Lack of Troop Contributions to Darfur Creates "Bottleneck"
07 February 2007
State Department says international community needs to step up commitment
Washington -- The three-phase deployment of an African Union-United Nations force in Darfur, Sudan, is facing “bottlenecks” because U.N. member states have not made firm commitments to contribute troops, and both international organizations need to work out the command structure of the force, the Bush administration says.
State Department spokesman Sean McCormack said February 7 that the United States is “actively engaged” in the effort to build the force designed to provide security for Darfur’s inhabitants and humanitarian relief organizations and support the implementation of the Darfur Peace Agreement.
“[W]hat we need is a few member states to step forward, make the firm commitment that they are going to contribute substantial forces to the AU-U.N. force. That's what's needed. We haven't seen that yet. And it is important that the international system act in this regard,” McCormack said.
He said another “bottleneck” inhibiting the deployment of the force is the need for the United Nations and the African Union to put in place “the logistics and the infrastructure that would support not only phase one and phase two, but down the road phase three.”
He also urged the United Nations to “look at every possible way” to shorten its operating timelines concerning the deployment of the force.
In November 2006, Sudanese President Omar al-Bashir committed in principle under an agreement reached in Addis Ababa, Ethiopia, to allow all three phases of the force to deploy, but McCormack said so far the U.N. and AU have deployed only slightly more than 40 individuals out of a proposed 185 as elements of the first phase to provide mainly technical expertise.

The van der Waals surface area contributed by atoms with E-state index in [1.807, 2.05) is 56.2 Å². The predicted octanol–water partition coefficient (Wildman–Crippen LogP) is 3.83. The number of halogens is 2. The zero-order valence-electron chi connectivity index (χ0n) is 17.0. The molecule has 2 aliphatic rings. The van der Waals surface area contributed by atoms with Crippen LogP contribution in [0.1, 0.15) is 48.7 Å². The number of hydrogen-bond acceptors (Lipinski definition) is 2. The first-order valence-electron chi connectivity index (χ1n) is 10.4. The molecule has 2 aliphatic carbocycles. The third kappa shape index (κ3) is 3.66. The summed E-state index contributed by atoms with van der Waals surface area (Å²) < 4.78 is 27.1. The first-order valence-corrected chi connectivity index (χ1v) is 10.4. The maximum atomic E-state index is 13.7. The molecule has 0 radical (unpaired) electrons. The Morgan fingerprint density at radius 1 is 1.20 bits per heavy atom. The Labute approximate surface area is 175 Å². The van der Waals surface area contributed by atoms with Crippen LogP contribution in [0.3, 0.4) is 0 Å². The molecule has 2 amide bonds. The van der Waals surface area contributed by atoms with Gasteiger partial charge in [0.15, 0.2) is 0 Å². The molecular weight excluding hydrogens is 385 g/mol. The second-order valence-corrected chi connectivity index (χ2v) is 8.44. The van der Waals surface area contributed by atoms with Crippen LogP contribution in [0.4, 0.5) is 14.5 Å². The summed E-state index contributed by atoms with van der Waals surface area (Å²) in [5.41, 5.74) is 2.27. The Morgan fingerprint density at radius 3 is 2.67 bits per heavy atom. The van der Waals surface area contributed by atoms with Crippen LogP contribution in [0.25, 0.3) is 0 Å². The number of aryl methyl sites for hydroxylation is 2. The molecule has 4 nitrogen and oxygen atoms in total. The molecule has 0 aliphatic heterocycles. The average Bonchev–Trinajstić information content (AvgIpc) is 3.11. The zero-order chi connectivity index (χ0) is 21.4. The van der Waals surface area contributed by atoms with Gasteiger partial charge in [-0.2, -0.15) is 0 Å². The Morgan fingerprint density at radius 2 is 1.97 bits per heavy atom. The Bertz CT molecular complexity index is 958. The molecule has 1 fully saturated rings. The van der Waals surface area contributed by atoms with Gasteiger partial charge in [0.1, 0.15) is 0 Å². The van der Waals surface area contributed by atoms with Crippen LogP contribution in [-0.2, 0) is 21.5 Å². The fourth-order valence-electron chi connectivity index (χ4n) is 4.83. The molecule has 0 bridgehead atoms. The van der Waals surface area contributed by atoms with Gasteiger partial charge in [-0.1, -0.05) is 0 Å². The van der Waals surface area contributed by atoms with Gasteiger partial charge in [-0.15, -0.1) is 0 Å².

In phase two, approximately 1000 individuals would set up headquarters and other infrastructure as “an enabling force” for the main body of the more than 15,000 troops who would arrive as phase three.
“[T]he member states of the U.N. need to now make the commitments of troops to that AU-U.N. force so that we can see if President Bashir will act on his commitments that he has made,” McCormack said.
McCormack acknowledged that the United States and the international community have “a number of different options” if the Sudanese government does not live up to its commitments. He referred to the scenario as “Plan B,” but said the United States is taking Bashir’s word “at face value” and it is “premature” to determine that he is not committed to implementing all three phases of the force.
“In order to determine that, you need to have the forces generated to go in there, and we don't have those yet. And that's why it is so important that the member states of the U.N. step up and answer the call for these forces,” he said.
A senior State Department official said between 15,000-20,000 troops are needed for phase three. So far, 46 U.N. military and police personnel have been deployed to Darfur under phase one.
“It’s time for member states to step up,” the official said, adding that while the United States is not being asked to commit troops, the Bush administration has offered to provide logistical support for the international force.
For more information, see Darfur Humanitarian Emergency.
(USINFO is produced by the Bureau of International Information Programs, U.S. Department of State. Web site: http://usinfo.state.gov)
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